Christmas in the Dominican Republic

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The holidays have passed, but now that I have a loaned computer again (my Mac has been in repair since late November) I couldn’t help but share my Christmas experience in the countryside of the Dominican Republic. It was one of the most memorable celebrations I’ve experienced overseas.

My friend Alejandro invited me to spend almost an entire week in his hometown of Mamey, north of the country. Mamey is the kind of small place I always imagined growing up–homes tucked in rolling hills, and days surrounded with your extended family, friendly neighbors who know your name and familiar sounds of birds, donkeys, goats and roosters.

 

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It’s the kind of place where you can’t walk one block without waiving at well known faces, saying hello or stopping for a quick chat. The kind of neighborhood and “traditional” sense of home that I never experienced growing up, having left Ethiopia at a young age. At Christmastime or any holiday, I didn’t get to hop from one aunt’s house to the next, or hang out with my cousins daily while we played games and told jokes. I didn’t get to walk over to my grandma’s and have coffee with her whenever I pleased. I didn’t go house hopping all day long, from one street to the next, eating and drinking, laughing and ending up at the disco with my young and fabulous aunt.

No, this was a different world–the kind of family closeness and neighborly environment that I had always wondered about and secretly wished for as a kid. The kind that I witnessed this Christmas with Alejandro’s family.

The Nochebuena or Christmas Eve was the most special night of all, when the entire neighborhood came alive as early as 1pm. The men of each family were busy cleaning, mounting and roasting whole pigs on a pit–puerco a la puya–with the help of the younger ones. Music played on, drinks were on hand, and the fire kept everyone warm.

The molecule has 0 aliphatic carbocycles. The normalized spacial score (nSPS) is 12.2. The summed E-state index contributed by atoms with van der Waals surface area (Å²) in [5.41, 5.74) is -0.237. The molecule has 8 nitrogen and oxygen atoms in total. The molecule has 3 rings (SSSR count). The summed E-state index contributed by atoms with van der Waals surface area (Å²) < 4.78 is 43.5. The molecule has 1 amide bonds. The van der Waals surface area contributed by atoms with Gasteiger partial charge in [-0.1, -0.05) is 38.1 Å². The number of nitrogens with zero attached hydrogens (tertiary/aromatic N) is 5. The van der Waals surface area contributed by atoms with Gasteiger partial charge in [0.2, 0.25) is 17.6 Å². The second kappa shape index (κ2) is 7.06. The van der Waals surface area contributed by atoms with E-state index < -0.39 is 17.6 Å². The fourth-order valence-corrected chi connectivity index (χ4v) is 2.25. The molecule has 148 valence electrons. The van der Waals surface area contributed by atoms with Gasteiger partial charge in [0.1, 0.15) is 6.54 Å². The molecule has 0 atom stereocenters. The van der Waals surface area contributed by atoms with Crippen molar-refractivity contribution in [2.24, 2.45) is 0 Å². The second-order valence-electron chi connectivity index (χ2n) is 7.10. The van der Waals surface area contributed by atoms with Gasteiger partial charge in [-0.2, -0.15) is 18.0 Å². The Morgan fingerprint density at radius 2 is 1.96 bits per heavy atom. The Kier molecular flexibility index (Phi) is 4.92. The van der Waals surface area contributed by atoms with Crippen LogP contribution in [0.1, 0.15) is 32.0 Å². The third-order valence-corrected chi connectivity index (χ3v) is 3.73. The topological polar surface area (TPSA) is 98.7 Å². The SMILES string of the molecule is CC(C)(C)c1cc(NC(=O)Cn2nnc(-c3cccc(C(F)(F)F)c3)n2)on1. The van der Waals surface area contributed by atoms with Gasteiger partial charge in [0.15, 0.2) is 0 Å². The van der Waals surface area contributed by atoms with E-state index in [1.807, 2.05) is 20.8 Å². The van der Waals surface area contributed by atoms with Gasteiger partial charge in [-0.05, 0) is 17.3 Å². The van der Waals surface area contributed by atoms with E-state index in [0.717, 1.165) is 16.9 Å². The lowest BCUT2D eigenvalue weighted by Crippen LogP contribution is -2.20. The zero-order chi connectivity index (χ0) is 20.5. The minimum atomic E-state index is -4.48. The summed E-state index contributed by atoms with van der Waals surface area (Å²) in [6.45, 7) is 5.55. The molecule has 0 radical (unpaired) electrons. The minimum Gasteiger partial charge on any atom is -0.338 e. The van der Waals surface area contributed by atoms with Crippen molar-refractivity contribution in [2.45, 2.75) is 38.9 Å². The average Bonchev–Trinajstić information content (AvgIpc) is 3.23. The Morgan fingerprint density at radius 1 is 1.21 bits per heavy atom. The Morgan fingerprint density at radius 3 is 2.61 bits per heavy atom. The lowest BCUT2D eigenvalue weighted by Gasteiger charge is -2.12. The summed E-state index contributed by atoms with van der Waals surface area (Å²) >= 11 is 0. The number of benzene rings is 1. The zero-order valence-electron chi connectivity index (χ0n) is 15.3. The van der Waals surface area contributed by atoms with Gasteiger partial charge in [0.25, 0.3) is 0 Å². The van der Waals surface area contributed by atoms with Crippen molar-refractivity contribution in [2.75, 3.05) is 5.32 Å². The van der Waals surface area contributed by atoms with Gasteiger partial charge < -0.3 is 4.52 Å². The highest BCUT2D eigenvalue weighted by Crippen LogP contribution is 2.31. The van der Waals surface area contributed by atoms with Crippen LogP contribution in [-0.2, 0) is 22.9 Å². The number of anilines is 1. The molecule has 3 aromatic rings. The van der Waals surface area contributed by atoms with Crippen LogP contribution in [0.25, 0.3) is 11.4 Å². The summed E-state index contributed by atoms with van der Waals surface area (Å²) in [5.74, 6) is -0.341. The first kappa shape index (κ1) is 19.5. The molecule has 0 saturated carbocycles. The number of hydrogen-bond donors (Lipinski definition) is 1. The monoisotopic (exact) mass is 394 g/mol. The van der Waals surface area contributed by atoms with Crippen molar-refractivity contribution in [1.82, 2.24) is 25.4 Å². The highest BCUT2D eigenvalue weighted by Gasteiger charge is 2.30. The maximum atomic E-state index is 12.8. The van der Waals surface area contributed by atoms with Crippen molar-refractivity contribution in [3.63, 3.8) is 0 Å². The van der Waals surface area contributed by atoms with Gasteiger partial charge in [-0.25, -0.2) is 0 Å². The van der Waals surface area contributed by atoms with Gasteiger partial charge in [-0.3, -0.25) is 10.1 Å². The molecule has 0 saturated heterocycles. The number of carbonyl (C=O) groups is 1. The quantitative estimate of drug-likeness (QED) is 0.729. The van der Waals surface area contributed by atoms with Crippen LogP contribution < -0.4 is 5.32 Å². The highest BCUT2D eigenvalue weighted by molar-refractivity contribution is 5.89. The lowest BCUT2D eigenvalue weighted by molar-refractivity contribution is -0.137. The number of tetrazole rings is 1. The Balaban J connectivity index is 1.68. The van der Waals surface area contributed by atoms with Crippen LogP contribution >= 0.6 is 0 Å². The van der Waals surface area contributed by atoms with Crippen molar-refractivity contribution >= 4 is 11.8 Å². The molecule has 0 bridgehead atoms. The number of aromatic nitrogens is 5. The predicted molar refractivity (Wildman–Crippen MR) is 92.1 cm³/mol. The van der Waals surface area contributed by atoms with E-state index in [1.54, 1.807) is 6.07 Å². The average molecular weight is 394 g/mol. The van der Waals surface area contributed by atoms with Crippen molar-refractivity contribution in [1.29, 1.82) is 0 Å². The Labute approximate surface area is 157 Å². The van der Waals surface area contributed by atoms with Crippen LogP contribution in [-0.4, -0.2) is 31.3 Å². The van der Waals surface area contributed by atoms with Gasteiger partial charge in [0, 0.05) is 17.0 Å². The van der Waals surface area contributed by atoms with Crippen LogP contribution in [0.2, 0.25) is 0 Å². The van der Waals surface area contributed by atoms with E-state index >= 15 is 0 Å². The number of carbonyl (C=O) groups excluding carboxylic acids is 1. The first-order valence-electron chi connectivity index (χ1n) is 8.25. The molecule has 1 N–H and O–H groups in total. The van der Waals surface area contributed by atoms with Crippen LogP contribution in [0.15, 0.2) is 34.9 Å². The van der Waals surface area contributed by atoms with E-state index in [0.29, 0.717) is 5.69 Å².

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Others were in line at the barber shop, because one must look their best on this holiday. Along the streets of Mamey, the fire lit up the darkening skies while the thumping sound of merengue tipico and bachata continued. The women were in the kitchen, baking, or taking breaks on their porches, laughing and catching up on the latest gossip.

More neighboring family members roasted pork in the back of the yard (others opted for chicken), while on the veranda Alejandro’s aunts, uncles, cousins and extended family danced–from the eldest to the youngest, twirling and laughing with abandon.

Around the central park of Mamey, more music blared from the nightclubs and open bars that hug the square, the terraces spilling over with scantily clad girls and their handsome dance partners. The neighborhood drunks came out too and roamed the streets, a bottle of white Brugal rum in one hand and a soda in the other.

Deeper in the neighborhood, we walked from one aunt’s home to the next, hearing stories of the old days of Christmas gone by, and the changing times. Before I knew it, I was having yet another glass of ponche, on yet another open air veranda at a tia’s house, the air cooling me off as much as my iced drink.